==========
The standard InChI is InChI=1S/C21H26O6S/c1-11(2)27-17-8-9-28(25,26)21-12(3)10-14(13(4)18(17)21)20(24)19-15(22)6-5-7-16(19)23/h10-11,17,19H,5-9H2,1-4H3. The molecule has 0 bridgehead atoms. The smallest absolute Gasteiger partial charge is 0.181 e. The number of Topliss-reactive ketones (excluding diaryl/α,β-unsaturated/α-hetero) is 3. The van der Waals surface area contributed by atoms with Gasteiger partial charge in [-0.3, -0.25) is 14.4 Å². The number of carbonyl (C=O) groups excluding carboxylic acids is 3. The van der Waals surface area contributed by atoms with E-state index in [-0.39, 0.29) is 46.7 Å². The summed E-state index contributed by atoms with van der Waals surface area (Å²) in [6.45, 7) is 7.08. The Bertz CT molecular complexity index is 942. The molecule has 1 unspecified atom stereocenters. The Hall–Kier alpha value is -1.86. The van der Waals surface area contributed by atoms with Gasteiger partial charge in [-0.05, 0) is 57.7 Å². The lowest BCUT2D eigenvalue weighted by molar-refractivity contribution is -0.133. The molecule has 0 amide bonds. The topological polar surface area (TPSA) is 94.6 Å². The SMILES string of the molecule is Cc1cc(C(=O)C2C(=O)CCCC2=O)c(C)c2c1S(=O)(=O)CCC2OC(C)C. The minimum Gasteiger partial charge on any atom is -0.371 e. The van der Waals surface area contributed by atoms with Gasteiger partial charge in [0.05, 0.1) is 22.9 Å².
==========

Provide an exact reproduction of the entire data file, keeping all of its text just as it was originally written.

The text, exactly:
The standard InChI is InChI=1S/C21H26O6S/c1-11(2)27-17-8-9-28(25,26)21-12(3)10-14(13(4)18(17)21)20(24)19-15(22)6-5-7-16(19)23/h10-11,17,19H,5-9H2,1-4H3. The molecule has 0 bridgehead atoms. The smallest absolute Gasteiger partial charge is 0.181 e. The number of Topliss-reactive ketones (excluding diaryl/α,β-unsaturated/α-hetero) is 3. The van der Waals surface area contributed by atoms with Gasteiger partial charge in [-0.3, -0.25) is 14.4 Å². The number of carbonyl (C=O) groups excluding carboxylic acids is 3. The van der Waals surface area contributed by atoms with E-state index in [-0.39, 0.29) is 46.7 Å². The summed E-state index contributed by atoms with van der Waals surface area (Å²) in [6.45, 7) is 7.08. The Bertz CT molecular complexity index is 942. The molecule has 1 unspecified atom stereocenters. The Hall–Kier alpha value is -1.86. The van der Waals surface area contributed by atoms with Gasteiger partial charge in [-0.05, 0) is 57.7 Å². The lowest BCUT2D eigenvalue weighted by molar-refractivity contribution is -0.133. The molecule has 0 amide bonds. The topological polar surface area (TPSA) is 94.6 Å². The SMILES string of the molecule is Cc1cc(C(=O)C2C(=O)CCCC2=O)c(C)c2c1S(=O)(=O)CCC2OC(C)C. The minimum Gasteiger partial charge on any atom is -0.371 e. The van der Waals surface area contributed by atoms with Gasteiger partial charge in [0.05, 0.1) is 22.9 Å².